While most people assume credit card debt is the primary culprit behind bankruptcies, the towering debt is actually caused by skyrocketing health costs. “More than 11 million people will take on additional credit-card debt to cover mounting medical bills, ” CNBC added.
NerdWallet found that 10 million Americans will not be able to cover food, rent, and utilities due to these medical expenses.
As MN recently reported, 25 percent of African Americans found that paying to stay healthy was a struggle; they could not afford the prescription drugs they needed. While health care plans should remove some financial burdens, it turns out that insurance coverage does not alleviate the stress. “The annual family of four—with employer-paid health insurance—annually spends more on medical bills than groceries,” that article said.
Insurance policies with high-deductible health plans take a toll on Americans as they require consumers to pay out-of-pocket more frequently. “With an average American family bringing home $50,000 in income, a high medical bill and a high-deductible insurance plan can quickly become something they are unable to pay,” said Christina LaMontagne, vice president of NerdWallet Health.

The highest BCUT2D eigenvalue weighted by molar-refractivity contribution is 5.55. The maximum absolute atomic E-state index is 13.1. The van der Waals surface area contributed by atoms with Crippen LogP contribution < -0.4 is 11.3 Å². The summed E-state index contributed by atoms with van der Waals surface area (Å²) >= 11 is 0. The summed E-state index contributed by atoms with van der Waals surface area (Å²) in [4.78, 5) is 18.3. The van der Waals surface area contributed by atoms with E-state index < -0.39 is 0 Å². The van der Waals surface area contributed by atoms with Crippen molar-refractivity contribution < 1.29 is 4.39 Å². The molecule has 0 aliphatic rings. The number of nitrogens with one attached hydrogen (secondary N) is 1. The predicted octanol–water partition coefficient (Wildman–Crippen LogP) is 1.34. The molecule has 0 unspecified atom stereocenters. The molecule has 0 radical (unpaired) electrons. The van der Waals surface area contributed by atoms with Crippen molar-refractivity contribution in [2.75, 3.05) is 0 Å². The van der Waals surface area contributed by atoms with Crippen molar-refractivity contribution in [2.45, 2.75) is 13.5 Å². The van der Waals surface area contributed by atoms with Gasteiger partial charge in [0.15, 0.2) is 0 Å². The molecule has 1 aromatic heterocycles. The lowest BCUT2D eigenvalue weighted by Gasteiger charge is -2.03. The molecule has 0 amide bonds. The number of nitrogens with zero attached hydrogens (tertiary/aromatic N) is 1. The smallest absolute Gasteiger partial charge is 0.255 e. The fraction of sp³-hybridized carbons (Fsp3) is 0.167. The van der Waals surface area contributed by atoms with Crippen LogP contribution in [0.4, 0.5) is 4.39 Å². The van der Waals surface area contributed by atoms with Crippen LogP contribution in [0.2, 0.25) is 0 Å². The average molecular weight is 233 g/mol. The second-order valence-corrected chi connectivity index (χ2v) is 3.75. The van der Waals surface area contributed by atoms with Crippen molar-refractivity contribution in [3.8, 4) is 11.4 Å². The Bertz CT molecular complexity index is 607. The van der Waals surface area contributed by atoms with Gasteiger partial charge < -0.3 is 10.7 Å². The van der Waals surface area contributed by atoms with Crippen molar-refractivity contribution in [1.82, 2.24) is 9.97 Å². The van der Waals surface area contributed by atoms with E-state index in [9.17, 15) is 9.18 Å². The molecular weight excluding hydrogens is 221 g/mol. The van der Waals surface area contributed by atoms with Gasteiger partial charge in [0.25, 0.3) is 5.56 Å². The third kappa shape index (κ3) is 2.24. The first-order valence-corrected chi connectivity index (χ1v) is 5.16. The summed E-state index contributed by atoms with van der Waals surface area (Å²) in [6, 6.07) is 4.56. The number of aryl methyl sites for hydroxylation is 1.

Mike Jackson, an African-American man afflicted with high blood pressure and diabetes accumulates a bill of $500 a month, NPR said. Jackson was laid off from his job and lost his health benefits. He was once taking 60 units of insulin to control his diabetes, but now he must settle for 30 units a day to cut prescription costs. However, the cutback caused problems. “Jackson developed numbness in his foot, toes, and nerve damage in his eye—all complications of uncontrolled diabetes,” NPR added.
“It’s one of those things where, if something happens to my car or to me healthwise, I’m in trouble,” Jackson said.
Many Americans swamped in health care bills share in Jackson’s sentiments when he stated, “If anything goes wrong, I’m one step away from disaster.”